The tenth meeting of the Houston Recreational Computer Programming Group met this past Sunday, October 13th, at TX/RX Labs to bask in the LCD glow of computer monitors and share the latest goings on in local recreational computer programming.

First up, Frank Davies showed off his musical contraption, a 3D-printed hexagon filled with hexagonal LED illuminated buttons arranged in a manner similar to those on an accordion. Within the plastic hexagon, a circuit board fed button presses into an Arduino. Via the Arduino, the LED within each button is controlled by a cell in a cellular automaton simulation designed to loosely model a forest fire, so that each LED "lights" it's neighbors, and each LED "burns" for awhile until it runs out of fuel, and cannot be re-ignited until fuel (forest) regrows. The button presses are also converted by the Arduino into MIDI note-on and note-off messages which were relayed via MIDI cable to a Raspberry Pi (via a USB MIDI adapter). On the Raspberry Pi, a Pure Data process consumes the MIDI data and based on that, synthesizes audio data to feed the sound card. So it's kind of a combo cellular automaton/musical instrument.

Circuit board for an early version of the project

Frank demonstrating the instrument

The instrument

Next up, Chris Cauley showed us is a way to get dummy placeholder images for any website. Placereddit spiders and collects the top 60 images for every subreddit. To use it you specify a subreddit, height, width, and random number for an image and it will return an image of those dimensions. For example will return an image of a turtle 200 by 100 pixels in size.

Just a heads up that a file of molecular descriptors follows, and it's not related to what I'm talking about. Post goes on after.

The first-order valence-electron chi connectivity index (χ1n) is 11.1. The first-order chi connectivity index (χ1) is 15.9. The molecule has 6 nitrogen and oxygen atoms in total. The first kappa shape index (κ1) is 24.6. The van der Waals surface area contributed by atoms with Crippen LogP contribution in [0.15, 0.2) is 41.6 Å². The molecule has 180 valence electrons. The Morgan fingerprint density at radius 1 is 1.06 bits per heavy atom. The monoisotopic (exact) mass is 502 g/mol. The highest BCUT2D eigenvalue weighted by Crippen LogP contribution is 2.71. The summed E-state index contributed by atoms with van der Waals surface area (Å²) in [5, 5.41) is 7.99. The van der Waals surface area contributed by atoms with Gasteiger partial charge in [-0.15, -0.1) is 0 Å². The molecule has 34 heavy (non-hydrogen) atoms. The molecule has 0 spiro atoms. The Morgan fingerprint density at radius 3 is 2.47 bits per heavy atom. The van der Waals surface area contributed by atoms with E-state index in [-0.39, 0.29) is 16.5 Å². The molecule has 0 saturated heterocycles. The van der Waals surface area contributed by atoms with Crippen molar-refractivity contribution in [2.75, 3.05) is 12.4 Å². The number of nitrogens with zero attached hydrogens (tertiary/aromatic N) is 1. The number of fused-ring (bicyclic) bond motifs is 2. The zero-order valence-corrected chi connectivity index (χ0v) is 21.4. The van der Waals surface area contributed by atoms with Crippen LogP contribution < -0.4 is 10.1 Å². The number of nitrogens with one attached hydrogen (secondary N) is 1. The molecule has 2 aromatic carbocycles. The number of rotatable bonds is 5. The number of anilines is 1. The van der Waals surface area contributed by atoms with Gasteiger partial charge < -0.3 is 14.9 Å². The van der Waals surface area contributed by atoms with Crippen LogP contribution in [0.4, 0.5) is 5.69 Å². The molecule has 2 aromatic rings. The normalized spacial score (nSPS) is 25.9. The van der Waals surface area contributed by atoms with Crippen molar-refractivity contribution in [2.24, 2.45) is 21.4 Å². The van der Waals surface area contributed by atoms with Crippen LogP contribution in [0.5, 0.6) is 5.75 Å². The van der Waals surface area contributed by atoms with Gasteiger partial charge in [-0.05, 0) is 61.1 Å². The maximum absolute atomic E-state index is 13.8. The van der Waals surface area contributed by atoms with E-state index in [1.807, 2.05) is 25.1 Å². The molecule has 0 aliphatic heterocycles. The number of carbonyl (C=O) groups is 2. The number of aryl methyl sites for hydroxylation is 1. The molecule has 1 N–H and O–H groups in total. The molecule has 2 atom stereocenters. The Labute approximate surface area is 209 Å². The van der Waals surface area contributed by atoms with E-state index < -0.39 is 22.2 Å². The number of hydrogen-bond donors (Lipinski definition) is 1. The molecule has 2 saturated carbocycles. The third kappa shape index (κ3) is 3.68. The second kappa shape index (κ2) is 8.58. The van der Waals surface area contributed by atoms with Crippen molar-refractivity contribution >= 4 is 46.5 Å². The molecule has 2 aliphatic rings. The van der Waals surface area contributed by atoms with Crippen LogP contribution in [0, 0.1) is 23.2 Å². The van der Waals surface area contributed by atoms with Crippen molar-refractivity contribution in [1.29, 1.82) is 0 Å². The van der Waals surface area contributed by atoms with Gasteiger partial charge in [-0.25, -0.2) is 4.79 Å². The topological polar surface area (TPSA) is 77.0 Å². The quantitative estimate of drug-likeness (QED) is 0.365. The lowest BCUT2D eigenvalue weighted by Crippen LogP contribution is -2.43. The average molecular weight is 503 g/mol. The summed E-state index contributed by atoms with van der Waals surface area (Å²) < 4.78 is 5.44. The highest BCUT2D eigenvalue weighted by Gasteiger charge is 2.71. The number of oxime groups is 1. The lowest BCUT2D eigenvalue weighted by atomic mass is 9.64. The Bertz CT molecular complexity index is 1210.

This is programatically interesting because it has been optimized to be able to serve 100+ images a second without any caching. Images are cropped in such a way that the least entropic (least interesting) edges are cropped first. For more information visit which has API instructions, a list of available subreddits, and a Django plug-in (sorl-thumbnail fork) allowing you to seamlessly integrate it into any site using Django.

Finally, Steve Cameron (that's me) presented some minor enhancements to the previously presented Cosmic Space Boxinator space skybox generator. Previously, the nebulas were essentially some Perlin noise sprayed into a circle. To make things more interesting, a fractal line is constructed across the surface of the skybox. Two endpoints are selected, the midpoint between these two endpoints is found, and displaced by a random amount which is proportional to the distance between the endpoints. Two new lines are formed using as endpoints the first original endpoint, the new displaced midpoint, and the original 2nd endpoint. These two lines are subjected to the same midpoint displacement subdivision, recursively, until the produced points are "close enough" to each other (this limit is arbitrarily chosen). The result of this process is a list of points which forms something like a jagged, fractal coastline. Additionally, each point may randomly be selected to sprout a branch off the main line, recursively. Iterating through the produced list of points and painting small, circular patches of Perlin noise centered on the points results in a fairly nice looking nebula, although there still remain some scaling and quantizing issues with the noise, which resulted in a kind of "camoflage" effect which wasn't quite what was wanted.

And here is another example.

Last of all, Steve showed off a throwaway gimmick, "Word War vi Collidoscope", which was nothing more than the Word War vi video game hacked to reflect every line drawn across the x and y axes and also about axes at 45 degree angles.

The next meeting of the Houston Recreational Computer Programming Group will be held on Novemeber 10th, 2013. If you've got any kind of cool computer programming related thing that's interesting that you want to show off, bring it in and let's have a look at it.

See you next month.